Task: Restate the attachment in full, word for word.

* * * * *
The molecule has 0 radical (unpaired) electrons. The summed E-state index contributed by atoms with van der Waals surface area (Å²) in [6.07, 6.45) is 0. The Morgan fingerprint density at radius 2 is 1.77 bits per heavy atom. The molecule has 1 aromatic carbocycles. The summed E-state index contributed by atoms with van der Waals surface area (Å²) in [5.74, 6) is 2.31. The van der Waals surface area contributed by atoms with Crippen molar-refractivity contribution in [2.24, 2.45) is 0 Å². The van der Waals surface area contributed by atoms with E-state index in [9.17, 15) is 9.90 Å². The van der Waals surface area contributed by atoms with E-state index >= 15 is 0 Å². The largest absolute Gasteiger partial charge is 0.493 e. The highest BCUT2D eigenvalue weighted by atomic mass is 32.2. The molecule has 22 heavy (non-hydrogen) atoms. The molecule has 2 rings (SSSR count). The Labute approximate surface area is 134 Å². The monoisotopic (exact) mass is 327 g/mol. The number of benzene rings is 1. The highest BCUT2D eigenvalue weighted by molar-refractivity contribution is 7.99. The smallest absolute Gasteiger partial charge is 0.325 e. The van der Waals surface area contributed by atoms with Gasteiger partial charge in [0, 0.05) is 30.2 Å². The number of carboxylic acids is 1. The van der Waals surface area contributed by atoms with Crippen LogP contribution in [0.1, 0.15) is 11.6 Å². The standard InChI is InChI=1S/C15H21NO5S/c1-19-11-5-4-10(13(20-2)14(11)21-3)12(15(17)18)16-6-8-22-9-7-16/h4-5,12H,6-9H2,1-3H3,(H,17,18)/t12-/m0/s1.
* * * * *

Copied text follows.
The molecule has 0 radical (unpaired) electrons. The summed E-state index contributed by atoms with van der Waals surface area (Å²) in [6.07, 6.45) is 0. The Morgan fingerprint density at radius 2 is 1.77 bits per heavy atom. The molecule has 1 aromatic carbocycles. The summed E-state index contributed by atoms with van der Waals surface area (Å²) in [5.74, 6) is 2.31. The van der Waals surface area contributed by atoms with Crippen molar-refractivity contribution in [2.24, 2.45) is 0 Å². The van der Waals surface area contributed by atoms with E-state index in [9.17, 15) is 9.90 Å². The van der Waals surface area contributed by atoms with E-state index >= 15 is 0 Å². The largest absolute Gasteiger partial charge is 0.493 e. The highest BCUT2D eigenvalue weighted by atomic mass is 32.2. The molecule has 22 heavy (non-hydrogen) atoms. The molecule has 2 rings (SSSR count). The Labute approximate surface area is 134 Å². The monoisotopic (exact) mass is 327 g/mol. The number of benzene rings is 1. The highest BCUT2D eigenvalue weighted by molar-refractivity contribution is 7.99. The smallest absolute Gasteiger partial charge is 0.325 e. The van der Waals surface area contributed by atoms with Gasteiger partial charge in [0, 0.05) is 30.2 Å². The number of carboxylic acids is 1. The van der Waals surface area contributed by atoms with Crippen LogP contribution in [0.1, 0.15) is 11.6 Å². The standard InChI is InChI=1S/C15H21NO5S/c1-19-11-5-4-10(13(20-2)14(11)21-3)12(15(17)18)16-6-8-22-9-7-16/h4-5,12H,6-9H2,1-3H3,(H,17,18)/t12-/m0/s1.